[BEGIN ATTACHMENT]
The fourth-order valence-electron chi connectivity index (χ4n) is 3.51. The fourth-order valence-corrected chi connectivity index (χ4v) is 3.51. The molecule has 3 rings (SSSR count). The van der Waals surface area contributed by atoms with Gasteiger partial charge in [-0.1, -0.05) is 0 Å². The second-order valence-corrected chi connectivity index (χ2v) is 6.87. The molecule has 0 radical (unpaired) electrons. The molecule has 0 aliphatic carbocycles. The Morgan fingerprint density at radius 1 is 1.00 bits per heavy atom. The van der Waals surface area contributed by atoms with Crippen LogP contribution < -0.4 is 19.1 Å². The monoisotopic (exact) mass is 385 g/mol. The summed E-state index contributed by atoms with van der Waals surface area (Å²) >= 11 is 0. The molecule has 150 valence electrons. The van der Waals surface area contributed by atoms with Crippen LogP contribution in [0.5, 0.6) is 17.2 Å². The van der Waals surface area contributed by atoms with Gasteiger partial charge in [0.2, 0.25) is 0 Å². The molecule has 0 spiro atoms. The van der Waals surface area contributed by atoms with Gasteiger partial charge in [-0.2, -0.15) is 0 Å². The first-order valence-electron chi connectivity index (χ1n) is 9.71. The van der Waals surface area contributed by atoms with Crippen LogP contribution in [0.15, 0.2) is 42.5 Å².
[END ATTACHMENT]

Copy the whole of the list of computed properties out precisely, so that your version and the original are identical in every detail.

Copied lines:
The fourth-order valence-electron chi connectivity index (χ4n) is 3.51. The fourth-order valence-corrected chi connectivity index (χ4v) is 3.51. The molecule has 3 rings (SSSR count). The van der Waals surface area contributed by atoms with Gasteiger partial charge in [-0.1, -0.05) is 0 Å². The second-order valence-corrected chi connectivity index (χ2v) is 6.87. The molecule has 0 radical (unpaired) electrons. The molecule has 0 aliphatic carbocycles. The Morgan fingerprint density at radius 1 is 1.00 bits per heavy atom. The van der Waals surface area contributed by atoms with Crippen LogP contribution < -0.4 is 19.1 Å². The monoisotopic (exact) mass is 385 g/mol. The summed E-state index contributed by atoms with van der Waals surface area (Å²) >= 11 is 0. The molecule has 150 valence electrons. The van der Waals surface area contributed by atoms with Crippen LogP contribution in [0.5, 0.6) is 17.2 Å². The van der Waals surface area contributed by atoms with Gasteiger partial charge in [0.2, 0.25) is 0 Å². The molecule has 0 spiro atoms. The van der Waals surface area contributed by atoms with Gasteiger partial charge in [-0.2, -0.15) is 0 Å². The first-order valence-electron chi connectivity index (χ1n) is 9.71. The van der Waals surface area contributed by atoms with Crippen LogP contribution in [0.15, 0.2) is 42.5 Å².